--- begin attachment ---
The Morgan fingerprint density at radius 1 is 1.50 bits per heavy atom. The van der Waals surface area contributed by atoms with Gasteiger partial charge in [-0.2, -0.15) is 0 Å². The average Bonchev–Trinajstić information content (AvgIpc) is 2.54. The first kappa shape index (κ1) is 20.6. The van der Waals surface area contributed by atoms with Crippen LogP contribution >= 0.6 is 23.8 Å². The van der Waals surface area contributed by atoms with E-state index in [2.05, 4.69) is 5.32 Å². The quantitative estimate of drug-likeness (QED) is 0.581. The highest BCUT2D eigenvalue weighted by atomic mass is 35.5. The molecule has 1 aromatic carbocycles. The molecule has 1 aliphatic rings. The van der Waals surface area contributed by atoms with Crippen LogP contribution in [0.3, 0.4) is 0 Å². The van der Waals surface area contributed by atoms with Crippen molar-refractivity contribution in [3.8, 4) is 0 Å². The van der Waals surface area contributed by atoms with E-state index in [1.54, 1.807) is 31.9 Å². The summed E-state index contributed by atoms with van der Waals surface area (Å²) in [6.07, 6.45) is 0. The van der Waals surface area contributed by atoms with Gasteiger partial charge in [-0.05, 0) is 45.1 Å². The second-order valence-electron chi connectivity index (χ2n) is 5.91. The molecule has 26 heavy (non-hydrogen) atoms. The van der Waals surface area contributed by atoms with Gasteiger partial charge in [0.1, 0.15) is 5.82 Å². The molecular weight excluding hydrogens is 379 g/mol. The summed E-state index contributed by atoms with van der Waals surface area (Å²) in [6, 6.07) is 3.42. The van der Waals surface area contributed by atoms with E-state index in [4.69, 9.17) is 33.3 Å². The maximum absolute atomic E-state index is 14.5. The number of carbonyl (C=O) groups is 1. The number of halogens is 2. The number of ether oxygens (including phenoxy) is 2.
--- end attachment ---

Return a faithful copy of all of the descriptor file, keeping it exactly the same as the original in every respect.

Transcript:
The Morgan fingerprint density at radius 1 is 1.50 bits per heavy atom. The van der Waals surface area contributed by atoms with Gasteiger partial charge in [-0.2, -0.15) is 0 Å². The average Bonchev–Trinajstić information content (AvgIpc) is 2.54. The first kappa shape index (κ1) is 20.6. The van der Waals surface area contributed by atoms with Crippen LogP contribution >= 0.6 is 23.8 Å². The van der Waals surface area contributed by atoms with E-state index in [2.05, 4.69) is 5.32 Å². The quantitative estimate of drug-likeness (QED) is 0.581. The highest BCUT2D eigenvalue weighted by atomic mass is 35.5. The molecule has 1 aromatic carbocycles. The molecule has 1 aliphatic rings. The van der Waals surface area contributed by atoms with Crippen LogP contribution in [0.3, 0.4) is 0 Å². The van der Waals surface area contributed by atoms with Crippen molar-refractivity contribution in [3.8, 4) is 0 Å². The van der Waals surface area contributed by atoms with E-state index in [1.54, 1.807) is 31.9 Å². The summed E-state index contributed by atoms with van der Waals surface area (Å²) in [6.07, 6.45) is 0. The van der Waals surface area contributed by atoms with Gasteiger partial charge in [-0.05, 0) is 45.1 Å². The second-order valence-electron chi connectivity index (χ2n) is 5.91. The molecule has 26 heavy (non-hydrogen) atoms. The van der Waals surface area contributed by atoms with Gasteiger partial charge in [0.1, 0.15) is 5.82 Å². The molecular weight excluding hydrogens is 379 g/mol. The summed E-state index contributed by atoms with van der Waals surface area (Å²) in [6, 6.07) is 3.42. The van der Waals surface area contributed by atoms with E-state index in [4.69, 9.17) is 33.3 Å². The maximum absolute atomic E-state index is 14.5. The number of carbonyl (C=O) groups is 1. The number of halogens is 2. The number of ether oxygens (including phenoxy) is 2.